Good evening. On the Night Beat:
1. A surprise: According to a POLITICO News Alert which, two hours after it was sent out, had not been turned into a website story, the new commandant of the Marine Corps will be a Marine aviator by trade, Gen. James F. Amos, currently the assistant commandant.
The news alert definitely surprised people inside the building, who've long expected that Gen. James Mattis, currently the head of the Joint Forces Command, would be the new commandant. Then again, maybe it was all RUMINT.
Although the White House and the Defense Department did not respond to e-mails seeking comment, two officials with knowledge of the pending appointment, after being asked to ask about it, responded that they believe that Amos is Secretary Robert Gates's pick.
Here's what you need to know: Amos made his Pentagon bones during the Bush administration. He flew F-4 phantoms and knows power projections: he was in a bunch of fighter squadrons in the 1980s. He might be deferential to the Navy, given his regular interaction with that branch. He's had lots of experience with NATO. And he commanded the air operations over Serbia from 1998 to 2000.
A Marine aviator who is familiar with Amos: "This is a great opportunity that breaks a glass ceiling for many Marines- Aviators, until now, were precluded from the office."
Sen. James Webb (D-VA) will be interested in this appointment. To be blunt: a lot of Marines will wonder whether Amos is a Marine's Marine. It's an unfair question to ask, and bizarre to those of us outside the military, but I've gotten emails to that effect already, and the news is hours old! (He went through ground combat training, just like other Marines.)
Amos, one presumes, supports ending the ban on Don't Ask, Don't Tell, which was a prerequisite for the appointment, although no one will admit that publicly. Being a retired Marine Corps general, what role did National Security Advisor Gen. Jim Jones play in this?
2. Aside from regulation, a strong confrontational tone against BP, and an acknowledgment of reality, the White House is remaining mum on whether the President will use the 20 minutes the networks have given him to call for -- and push for -- a comprehensive energy policy. One clue: is Organizing for America readying an energy push? Today's email from the President to his list may have been a trial balloon, for "we're certainly going to direct people's energy to it who are
interested in the issue as appropriate," says a party official, which is not exactly a ringing endorsement of the "Go Big" position.
Whatever the President calls for tomorrow, the Senate hopes he has the votes for it. And House Democrats hopes he makes clear distinctions between the Democrats and Republicans AND puts pressure on the Senate to "go big."
If the Center for American Progress really is pulling the strings on the President's energy policy, then POTUS will go medium big: check out this memo from Dan Weiss, CAP's director of climate strategy:
President Obama must use this moment to rally Americans to support a sweeping oil reform agenda that permanently changes the way big oil does business. This means building public demand for standards and investments that deeply cut the $1 billion per day spent on foreign oil, ending tax loopholes for big oil companies, and beginning to crack down on global warming pollution.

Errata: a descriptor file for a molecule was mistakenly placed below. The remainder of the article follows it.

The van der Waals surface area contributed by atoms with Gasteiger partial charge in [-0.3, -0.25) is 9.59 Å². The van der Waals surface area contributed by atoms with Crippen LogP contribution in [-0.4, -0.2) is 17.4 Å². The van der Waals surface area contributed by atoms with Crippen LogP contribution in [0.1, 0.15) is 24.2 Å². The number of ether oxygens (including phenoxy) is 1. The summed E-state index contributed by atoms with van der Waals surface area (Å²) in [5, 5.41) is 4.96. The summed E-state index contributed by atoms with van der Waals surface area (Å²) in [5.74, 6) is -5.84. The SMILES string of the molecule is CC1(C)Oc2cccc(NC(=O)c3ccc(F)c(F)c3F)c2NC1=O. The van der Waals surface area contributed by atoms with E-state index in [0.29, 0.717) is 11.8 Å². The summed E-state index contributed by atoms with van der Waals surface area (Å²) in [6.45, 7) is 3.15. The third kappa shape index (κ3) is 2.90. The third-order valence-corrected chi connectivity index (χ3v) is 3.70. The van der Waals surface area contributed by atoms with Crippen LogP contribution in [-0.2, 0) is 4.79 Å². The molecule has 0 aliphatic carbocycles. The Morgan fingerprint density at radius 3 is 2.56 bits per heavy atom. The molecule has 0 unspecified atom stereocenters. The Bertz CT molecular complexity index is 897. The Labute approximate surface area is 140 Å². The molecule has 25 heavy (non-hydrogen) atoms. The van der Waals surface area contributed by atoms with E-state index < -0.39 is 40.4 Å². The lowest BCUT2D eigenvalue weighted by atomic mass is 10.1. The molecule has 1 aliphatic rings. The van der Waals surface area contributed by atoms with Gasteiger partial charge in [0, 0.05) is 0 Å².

If "Go Big" means a strong push for carbon pricing, then this would be the middle ground -- a speech that focuses on the oil industry, pollution reduction (including renewable standards and CAFE standard enhancement), lots of money for relief and reconstruction, and an assumption of responsibility for the clean-up.
By the time POTUS visits the beaches of Pensacola, those beaches should be oiled.
3. President Obama plans to campaign for Sen. Harry Reid (D-NV) in July, according to Jon Ralston. ... The New York Times reports that California gubernatorial candidate Meg Whitman paid to settle an incident where she allegedly shoved an employee who displeased her.
From the Times:
The employee, Young Mi Kim, was preparing Ms. Whitman for a news media interview that day. Ms. Kim, who was not injured in the incident, hired a lawyer and threatened a lawsuit, but the dispute was resolved under the supervision of a private mediator. Two of the former employees said the company paid a six-figure financial settlement to Ms. Kim, which one of them characterized as "around $200,000."
Whitman's campaign called Kim a "valued" employee and conceded that the corporate environment can be "tense." The Times recounts other employees who witnessed Whitman's "sharp bursts of anger."
4. If the officials who spoke to the New York Times' James Risen about the vast deposits of mineral ore underneath the razed villages of Afghanistan were trying to reset perspectives on the war on terrorism, they failed. Skepticism about the story was immediate and instantaneous. The Obama administration still governs in prose -- the New York Times is the favored outlet for these sorts of divulgences, but the administration's claims had a gossamer-like quality to them, and frankly, in the United States, no one fell for them. The story itself included plenty of caveats, but it seems to have been driven by the availability of the new report (which summarized two decades worth of research) and the ability to get people like David Petraeus on the record. In Afghanistan, however, the story worked. Per a New York Times follow up:
As they waited to hear Mr. Karzai's spokesman, some Afghan reporters were excitedly calculating among themselves how much each Afghan would theoretically get if the mineral treasure trove were divided equally. Assuming the $1 trillion valuation and Afghanistan's population of 29 million, that would give each Afghan man, woman and child $34,482.76.
If the goal was to focus the Afghan press on the future and the benefits of a strong government, then for a moment, that goal has been attained.